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  . . Karaikudi Tradition | Performing Technique

1. Wire plectra are always used. Previously, a silver plectrum was used for the little finger also; now it is seldom used now. The index and middle fingers alternate in plucking downward past the string, in a perpendicular motion. Upward plucking is never used with respect to these two fingers. The initial exercises emphasize this aspect of the alternation of these fingers, aiming at a balance and evenness for the two fingers reducing the strain on the fingers. Use of the index finger alone most of the time brings lot of stress and over use on the finger. When a melodic phrase involves a held note the choice of the finger becomes automatic. For example in the phrase:

m g s , n d

the svara 'sa' with the rest period (kaarvai) receives an imaginary middle finger pluck, resulting in
the same index finger plucked twice. This is the Tadai mettu described in the literature on the finger plucking. The name tadai (an obstacle) suggests the loss of evenness, not necessarily in terms of
plucking quality as much as in terms of the phrase structure, but it could also
be both.

2. It is stressed that the plucks should not be loose. Pattu mittu is taught in the beginning for the clarity of independent tones.

3. When the strong beats of a tala and the syllables (whether of the svara or saahitya) synchronize, then the gotu mittu is used. Gotu meettu is the index and the little fingers plucking in opposite directions to bring a synchronized stress. For example, if it is adi tala, the counts, 1, 5 and 7 receive Gotu mittu. When there is no syllabic synchronization with the strong beats of the tala, the little finger alone plays the side strings, marking the tala angas. In the context of playing a composition or improvisation in the framework of a tala, the function of the little finger is to keep the tala angas without fail. This is orally referred to as playing talam (denoting the tala keeping function of the little finger). This is mandatory in the Karaikudi school. The other function of the little finger is to pluck the appropriate side strings downward, individually for a pleasing effect or sometimes as adumbration of the inner realization of the pluses.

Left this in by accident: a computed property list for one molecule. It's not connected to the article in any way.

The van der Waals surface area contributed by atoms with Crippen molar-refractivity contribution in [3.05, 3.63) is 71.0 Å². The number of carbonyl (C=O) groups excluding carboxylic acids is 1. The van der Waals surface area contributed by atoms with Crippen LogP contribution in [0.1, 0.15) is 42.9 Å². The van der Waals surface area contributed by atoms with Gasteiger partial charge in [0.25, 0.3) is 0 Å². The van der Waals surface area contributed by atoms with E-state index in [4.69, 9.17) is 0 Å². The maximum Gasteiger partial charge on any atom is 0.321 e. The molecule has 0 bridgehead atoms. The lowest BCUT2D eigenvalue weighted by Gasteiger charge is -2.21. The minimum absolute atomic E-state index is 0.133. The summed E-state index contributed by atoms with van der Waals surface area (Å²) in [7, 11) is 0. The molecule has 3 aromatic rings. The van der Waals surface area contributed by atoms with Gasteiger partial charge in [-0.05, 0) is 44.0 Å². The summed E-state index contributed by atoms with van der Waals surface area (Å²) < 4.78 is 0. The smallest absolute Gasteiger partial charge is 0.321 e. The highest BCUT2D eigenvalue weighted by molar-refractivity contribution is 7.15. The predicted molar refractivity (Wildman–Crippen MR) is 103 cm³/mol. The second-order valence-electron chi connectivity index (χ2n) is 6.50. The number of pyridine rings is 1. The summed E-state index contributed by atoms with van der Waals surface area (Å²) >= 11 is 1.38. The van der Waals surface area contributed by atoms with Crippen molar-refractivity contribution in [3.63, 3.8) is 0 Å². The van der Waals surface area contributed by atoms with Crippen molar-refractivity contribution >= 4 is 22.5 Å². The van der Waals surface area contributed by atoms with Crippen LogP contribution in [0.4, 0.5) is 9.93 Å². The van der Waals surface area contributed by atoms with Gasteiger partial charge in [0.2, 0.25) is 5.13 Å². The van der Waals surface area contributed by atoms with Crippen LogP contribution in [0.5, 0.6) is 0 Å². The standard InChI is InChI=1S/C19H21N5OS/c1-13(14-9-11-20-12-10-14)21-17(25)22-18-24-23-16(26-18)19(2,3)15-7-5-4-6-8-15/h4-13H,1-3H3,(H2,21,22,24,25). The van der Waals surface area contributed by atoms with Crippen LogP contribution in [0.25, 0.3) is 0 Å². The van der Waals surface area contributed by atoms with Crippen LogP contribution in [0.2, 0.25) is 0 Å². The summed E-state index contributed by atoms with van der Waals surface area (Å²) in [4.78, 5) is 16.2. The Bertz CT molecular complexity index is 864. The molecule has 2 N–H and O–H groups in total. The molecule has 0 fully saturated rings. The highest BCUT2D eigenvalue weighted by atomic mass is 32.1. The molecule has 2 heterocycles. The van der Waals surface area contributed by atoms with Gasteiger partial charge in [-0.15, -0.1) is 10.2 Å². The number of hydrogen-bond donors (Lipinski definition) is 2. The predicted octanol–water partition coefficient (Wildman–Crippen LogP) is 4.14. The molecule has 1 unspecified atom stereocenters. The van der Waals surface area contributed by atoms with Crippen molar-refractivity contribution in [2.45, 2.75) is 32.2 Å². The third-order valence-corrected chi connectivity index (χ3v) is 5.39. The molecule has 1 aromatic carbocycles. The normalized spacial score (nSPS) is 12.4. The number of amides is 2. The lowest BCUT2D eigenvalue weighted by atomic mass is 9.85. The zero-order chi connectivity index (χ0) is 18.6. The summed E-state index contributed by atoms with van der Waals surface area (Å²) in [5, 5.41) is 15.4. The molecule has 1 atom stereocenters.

4. The function of the little finger is also apparent during tanam playing. Here the little finger strikes the side strings upward, alternating with either index or middle finger. In tanam playing, the finger plucks follow the pattern of the syllables used while singing. The words anamta (eternal) and anamta (bliss) are combined in different ways in singing. Also some meaningless syllables like namta, tomta, etc., are used. But they generally conform to the following patterns:

(a) nam , ta (3 pluses)

(b) A nam , ta (4 pluses)

(c) A , nam , ta (5 pluses)

(d) A , nam , ta (6 pluses)

In the above examples the symbol under the commas shows that the tala strings are plucked at those points. Here there will be no gotu mittu used (simultaneous sounding of the main and side strings).
The little finger always functions independently, striking the side strings in an upward movement. As one would notice, if the syllable is extended more than one unit of time, as in "A , , nam ta" the tala strings are strummed a pulse before the next syllable. To my knowledge there is no technical name used for this independent function of the little finger in tanam playing.

5. In tanam playing on the pancama or mandaram string the ring finger plucks the sarani upward just the same way the little finger is used while playing tanam on the sarani string. There is no name mentioned for this special technique in the available musicological literature. This technique is optional and is seldom used.

6. Sometimes the index or the middle finger plucks the individual main strings for pleasing effects as in the case of the side strings, to symbolize the ever flowing pulses felt deep within.

7. Occasionally the index or the middle finger strums all the four playing strings or the first two or three of the four main strings for effect.


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